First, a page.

About Sarah Kenderdine:
A former maritime archaeologist and museum curator, Sarah is Professor and Director of iGLAM (Laboratory for Innovation in Galleries, Libraries, Archives and Museums) and, founding Director of Visualisation for the new Expanded Perception and Interaction Centre (EPICentre) and Medical Innovation through Immersive Visualisation (M+) project at the University of New South Wales. She is also co-Director at the iCinema Research Centre and Deputy Director of the National Institute for Experimental Arts (NIEA) and holds an ongoing role as Head of Special Projects at Museum Victoria. Before joining UNSW, Sarah was Director of Research at the Applied Laboratory for Interactive Visualization and Embodiment (ALiVE), City University of Hong Kong.
Sarah’s research is focused at the forefront of interactive and immersive experiences for museums and galleries amalgamating cultural heritage with new media art practice, especially in the realms of interactive cinema, augmented reality and embodied narrative. As a pioneer in the field digital heritage, digital humanities and data visualization and immersive environment design, she’s a regular keynote speaker at related forums internationally. In the last 10 years she’s created over 80 installations, many focused on world heritage sites and including the Place-Hampi museum in South India. Her recent books include the co-edited, co-authored Theorizing Digital Cultural Heritage: a critical discourse, Cambridge: MIT Press, 2007 (third reprint 2010) and PLACE-Hampi: Inhabiting the Panoramic Imaginary of Vijayanagara, Heidelberg: Kehrer Verlag, 2013. In 2015, she will complete a co-authored monograph Theorizing digital cultural heritage for a complex, turbulent and entangled world, also with MIT Press.
About Jeffrey Shaw:
Jeffrey Shaw (1944 Melbourne) has been a leading figure in new media art since its emergence from the performance, expanded cinema and installation paradigms of the 1960s to its present day technology-informed and virtualized forms. In a prolific career of widely exhibited and critically acclaimed work he has pioneered the creative use of digital media technologies in the fields of expanded cinema, virtual and augmented reality, immersive visualization environments, navigable cinematic systems and interactive narrative. Shaw’s numerous internationally exhibited and critically acclaimed artworks are milestones of technological and cultural innovation that have had seminal impact on the theory, design and application of digital media in art, society and industry.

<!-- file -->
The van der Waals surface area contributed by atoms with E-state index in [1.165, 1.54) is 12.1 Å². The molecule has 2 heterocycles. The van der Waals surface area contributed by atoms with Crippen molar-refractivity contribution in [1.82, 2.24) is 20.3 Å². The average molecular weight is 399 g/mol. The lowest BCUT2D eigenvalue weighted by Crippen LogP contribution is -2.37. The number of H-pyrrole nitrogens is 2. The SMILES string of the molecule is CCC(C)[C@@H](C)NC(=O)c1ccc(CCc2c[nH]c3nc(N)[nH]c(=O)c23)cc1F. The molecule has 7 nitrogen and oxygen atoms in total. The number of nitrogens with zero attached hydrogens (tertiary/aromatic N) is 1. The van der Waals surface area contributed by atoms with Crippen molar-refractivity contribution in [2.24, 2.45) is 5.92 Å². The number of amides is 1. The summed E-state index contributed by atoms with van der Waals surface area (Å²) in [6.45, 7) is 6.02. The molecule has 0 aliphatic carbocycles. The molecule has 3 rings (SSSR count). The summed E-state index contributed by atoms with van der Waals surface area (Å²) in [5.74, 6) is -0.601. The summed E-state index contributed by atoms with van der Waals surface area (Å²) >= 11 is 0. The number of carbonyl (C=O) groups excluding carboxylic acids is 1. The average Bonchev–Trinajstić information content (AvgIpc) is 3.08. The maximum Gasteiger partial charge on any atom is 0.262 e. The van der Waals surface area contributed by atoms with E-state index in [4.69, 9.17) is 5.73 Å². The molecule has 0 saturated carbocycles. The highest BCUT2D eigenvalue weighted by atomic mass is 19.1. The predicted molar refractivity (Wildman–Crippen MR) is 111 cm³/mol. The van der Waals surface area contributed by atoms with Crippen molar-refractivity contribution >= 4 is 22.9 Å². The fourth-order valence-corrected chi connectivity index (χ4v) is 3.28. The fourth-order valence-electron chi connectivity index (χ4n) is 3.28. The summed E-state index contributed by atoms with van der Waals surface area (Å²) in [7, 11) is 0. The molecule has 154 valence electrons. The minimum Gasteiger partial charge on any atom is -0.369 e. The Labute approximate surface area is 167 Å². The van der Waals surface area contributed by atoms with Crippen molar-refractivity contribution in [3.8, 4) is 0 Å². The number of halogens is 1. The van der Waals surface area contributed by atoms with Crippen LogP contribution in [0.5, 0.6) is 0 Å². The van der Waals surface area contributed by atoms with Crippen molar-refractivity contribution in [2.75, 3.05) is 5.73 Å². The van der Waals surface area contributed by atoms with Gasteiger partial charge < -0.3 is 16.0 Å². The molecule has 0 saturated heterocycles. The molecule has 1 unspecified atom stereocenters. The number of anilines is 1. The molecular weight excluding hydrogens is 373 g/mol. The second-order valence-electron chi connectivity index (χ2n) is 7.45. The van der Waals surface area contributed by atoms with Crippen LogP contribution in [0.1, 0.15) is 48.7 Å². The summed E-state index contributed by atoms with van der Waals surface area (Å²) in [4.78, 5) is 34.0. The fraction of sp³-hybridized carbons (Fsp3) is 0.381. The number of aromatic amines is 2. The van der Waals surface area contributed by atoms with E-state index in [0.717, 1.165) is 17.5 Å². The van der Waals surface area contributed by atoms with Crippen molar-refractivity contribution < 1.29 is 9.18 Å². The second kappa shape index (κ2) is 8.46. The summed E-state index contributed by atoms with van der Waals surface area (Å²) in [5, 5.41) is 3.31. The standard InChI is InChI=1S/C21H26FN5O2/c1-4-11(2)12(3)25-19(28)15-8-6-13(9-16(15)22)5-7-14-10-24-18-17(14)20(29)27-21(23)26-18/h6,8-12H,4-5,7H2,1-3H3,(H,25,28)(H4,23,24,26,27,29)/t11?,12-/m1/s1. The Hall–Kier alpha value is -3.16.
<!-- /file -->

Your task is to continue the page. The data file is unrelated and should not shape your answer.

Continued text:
Shaw’s artistic achievements are amongst the most cited in new media literature and he has won numerous awards for his new media projects and publications including the Immagine Elettronica Prize, Ferrara, Italy, 1990; Babelfish Prize of the InterActiva, Babelsberg, Germany, 1995; Oribe Award, Gifu, Japan 2005; Gold IDEA (International Design Excellence Awards), Industrial Designers Society of America, 2009; Gold Medal, American Association of Museums MUSE Awards, 2010; Lifetime Achievement Award, Society of Art and Technology, Montreal 2014, Hong Kong Arts Development Council (HKADC) Arts Promotion Award 2015 and the 2015 Prix Ars Electronica Golden Nica for Visionary Pioneer of Media Art.
Shaw was co-founder of the Eventstructure Research Group in Amsterdam (1969-1979), and founding director of the ZKM Institute for Visual Media Karlsruhe (1991-2002). In 2003 returned to Australia to co-found and direct the UNSW iCinema Centre for Interactive Cinema Research in Sydney from 2003-2009. In 2009 Shaw joined City University of Hong Kong as Chair Professor of Media Art and Dean of the School of Creative Media (SCM). In 2014 Shaw received a Honorary Doctorate in Creative Media from the Multimedia University, Malaysia, and was appointed Visiting Professor at the Central Academy of Fine Art in Beijing, Visiting Professor at the Institute for Global Health Innovation, Imperial College, London, and University Distinguished Professor at UNSW Sydney.